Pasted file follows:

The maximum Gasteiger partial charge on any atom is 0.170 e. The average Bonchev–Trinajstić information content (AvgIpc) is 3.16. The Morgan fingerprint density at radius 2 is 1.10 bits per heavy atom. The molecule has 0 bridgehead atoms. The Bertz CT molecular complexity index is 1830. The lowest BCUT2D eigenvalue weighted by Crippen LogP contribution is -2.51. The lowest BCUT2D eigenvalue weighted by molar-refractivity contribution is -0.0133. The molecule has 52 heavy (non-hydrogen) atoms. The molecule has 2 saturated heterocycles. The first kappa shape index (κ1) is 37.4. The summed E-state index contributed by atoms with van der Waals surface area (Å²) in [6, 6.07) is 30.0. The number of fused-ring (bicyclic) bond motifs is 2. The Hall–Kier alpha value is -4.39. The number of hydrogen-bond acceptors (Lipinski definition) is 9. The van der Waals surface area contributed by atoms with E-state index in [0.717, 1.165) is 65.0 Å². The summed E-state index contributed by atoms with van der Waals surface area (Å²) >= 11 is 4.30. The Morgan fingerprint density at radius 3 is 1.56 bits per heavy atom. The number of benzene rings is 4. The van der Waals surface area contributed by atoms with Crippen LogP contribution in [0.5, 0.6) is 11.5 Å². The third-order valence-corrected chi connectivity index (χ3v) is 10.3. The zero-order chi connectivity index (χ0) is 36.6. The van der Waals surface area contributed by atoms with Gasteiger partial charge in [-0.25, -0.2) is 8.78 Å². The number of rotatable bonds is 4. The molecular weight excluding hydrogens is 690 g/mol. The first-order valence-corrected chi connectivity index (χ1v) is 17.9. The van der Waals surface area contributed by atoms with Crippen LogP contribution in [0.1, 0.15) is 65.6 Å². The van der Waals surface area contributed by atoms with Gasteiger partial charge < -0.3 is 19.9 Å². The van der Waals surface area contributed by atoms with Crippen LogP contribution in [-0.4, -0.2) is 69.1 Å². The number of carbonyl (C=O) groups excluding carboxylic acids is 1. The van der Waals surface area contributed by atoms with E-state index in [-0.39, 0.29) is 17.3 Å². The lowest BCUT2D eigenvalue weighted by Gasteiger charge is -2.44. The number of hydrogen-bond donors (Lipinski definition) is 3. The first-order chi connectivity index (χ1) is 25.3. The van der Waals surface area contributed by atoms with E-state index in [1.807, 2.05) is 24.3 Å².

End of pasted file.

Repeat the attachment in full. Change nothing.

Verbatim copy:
The maximum Gasteiger partial charge on any atom is 0.170 e. The average Bonchev–Trinajstić information content (AvgIpc) is 3.16. The Morgan fingerprint density at radius 2 is 1.10 bits per heavy atom. The molecule has 0 bridgehead atoms. The Bertz CT molecular complexity index is 1830. The lowest BCUT2D eigenvalue weighted by Crippen LogP contribution is -2.51. The lowest BCUT2D eigenvalue weighted by molar-refractivity contribution is -0.0133. The molecule has 52 heavy (non-hydrogen) atoms. The molecule has 2 saturated heterocycles. The first kappa shape index (κ1) is 37.4. The summed E-state index contributed by atoms with van der Waals surface area (Å²) in [6, 6.07) is 30.0. The number of fused-ring (bicyclic) bond motifs is 2. The Hall–Kier alpha value is -4.39. The number of hydrogen-bond acceptors (Lipinski definition) is 9. The van der Waals surface area contributed by atoms with E-state index in [0.717, 1.165) is 65.0 Å². The summed E-state index contributed by atoms with van der Waals surface area (Å²) >= 11 is 4.30. The Morgan fingerprint density at radius 3 is 1.56 bits per heavy atom. The number of benzene rings is 4. The van der Waals surface area contributed by atoms with Crippen LogP contribution in [0.5, 0.6) is 11.5 Å². The third-order valence-corrected chi connectivity index (χ3v) is 10.3. The zero-order chi connectivity index (χ0) is 36.6. The van der Waals surface area contributed by atoms with Gasteiger partial charge in [-0.25, -0.2) is 8.78 Å². The number of rotatable bonds is 4. The molecular weight excluding hydrogens is 690 g/mol. The first-order valence-corrected chi connectivity index (χ1v) is 17.9. The van der Waals surface area contributed by atoms with Crippen LogP contribution in [0.1, 0.15) is 65.6 Å². The van der Waals surface area contributed by atoms with Gasteiger partial charge < -0.3 is 19.9 Å². The van der Waals surface area contributed by atoms with Crippen LogP contribution in [-0.4, -0.2) is 69.1 Å². The number of carbonyl (C=O) groups excluding carboxylic acids is 1. The van der Waals surface area contributed by atoms with E-state index in [-0.39, 0.29) is 17.3 Å². The lowest BCUT2D eigenvalue weighted by Gasteiger charge is -2.44. The number of hydrogen-bond donors (Lipinski definition) is 3. The first-order chi connectivity index (χ1) is 25.3. The van der Waals surface area contributed by atoms with E-state index in [1.807, 2.05) is 24.3 Å².